Baboon

BaboonBaboon — The five baboon species are some of the largest non-hominid members of the primate order; only the Mandrill and the Drill are larger. In modern scientific use, only members of the genus Papio are called baboons, but previously the closely related Gelada (genus Theropithecus) and two species of Mandrill and Drill (genus Mandrillus) were grouped in the same genus, and these monkeys are still often referred to as baboons in everyday speech. The word “baboon” comes from “babouin”, the name given to them by the French naturalist Buffon. The baboon held several positions in Egyptian mythology. The baboon god Baba, was worshipped in Pre-Dynastic times; alternatively, this may be the origin of the animal’s name. Papio belongs to family Cercopithecidae, in subfamily Cercopithecinae.

All baboons have long dog-like muzzles (cynocephalus = dog-head), close-set eyes, heavy powerful jaws, thick fur except on their muzzle, a short tail and rough spots on their protruding hindquarters, called ischial callosities. These callouses are nerveless, hairless pads of skin which are present to provide for the sitting comfort of the baboon (and other Old World monkeys). Males of the Hamadryas Baboon species also have a large white mane.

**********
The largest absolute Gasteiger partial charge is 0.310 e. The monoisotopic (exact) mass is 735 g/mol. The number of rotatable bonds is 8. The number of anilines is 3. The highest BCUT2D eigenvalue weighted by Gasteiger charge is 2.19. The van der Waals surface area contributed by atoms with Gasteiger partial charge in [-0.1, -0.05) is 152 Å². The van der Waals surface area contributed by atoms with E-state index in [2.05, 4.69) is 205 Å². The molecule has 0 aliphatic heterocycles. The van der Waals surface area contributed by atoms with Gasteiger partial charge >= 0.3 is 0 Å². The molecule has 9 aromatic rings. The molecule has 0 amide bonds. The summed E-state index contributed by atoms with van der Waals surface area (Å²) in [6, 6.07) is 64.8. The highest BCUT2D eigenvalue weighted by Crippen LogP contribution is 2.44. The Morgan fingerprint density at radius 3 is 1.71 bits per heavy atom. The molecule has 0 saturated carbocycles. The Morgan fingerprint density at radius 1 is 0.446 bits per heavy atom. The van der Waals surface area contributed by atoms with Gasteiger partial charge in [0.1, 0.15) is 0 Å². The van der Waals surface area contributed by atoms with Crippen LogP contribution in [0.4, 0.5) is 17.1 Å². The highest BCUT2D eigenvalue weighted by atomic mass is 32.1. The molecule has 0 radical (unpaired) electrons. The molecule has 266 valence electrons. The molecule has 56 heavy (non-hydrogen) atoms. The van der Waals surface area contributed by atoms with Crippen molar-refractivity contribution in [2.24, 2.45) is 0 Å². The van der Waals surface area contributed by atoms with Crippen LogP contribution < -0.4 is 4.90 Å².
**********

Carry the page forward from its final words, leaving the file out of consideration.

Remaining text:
There is considerable variation in size and weight depending on species, the Guinea Baboon is 50 cm (20 inches) and weighs only 14 kg (30 lb) while the biggest Chacma Baboon can be 120 cm (47 inches) and weigh 40 kg (90 lb).

In all baboon species there is pronounced sexual dimorphism, usually in size but also sometimes in colour or canine development.

Baboons are terrestrial (ground dwelling) and are found in savanna, open woodland and hills across Africa. Their diet is omnivorous, but is usually vegetarian. They are foragers and are active at irregular times throughout the day and night. They can raid human dwellings and in South Africa they have been known to prey on sheep and goats.

Their principal predators are man and the leopard, although they are tough prey for a leopard and large males will often confront them by flashing their eyelids, showing their teeth by yawning, making gestures, and chasing after the intruder/predator.

Baboons in captivity have been known to live up to 45 years, while in the wild their life expectancy is about 30 years.

Most baboons live in hierarchical troops of 5 to 250 animals (50 or so is common), depending on specific circumstances, especially species and time of year. The structure within the troop varies considerably between Hamadryas Baboons and the remaining species, sometimes collectively referred to as savanna baboons. The Hamadryas Baboon has very large groups comprised of many smaller harems (one male with four or so females), to which females from elsewhere in the troop are recruited while still too young to breed. The other baboon species have a more promiscuous structure with a strict dominance hierarchy based on the female matriline. The Hamadryas Baboon group will typically include a younger male, but he will not attempt to mate with the females unless the older male is removed.

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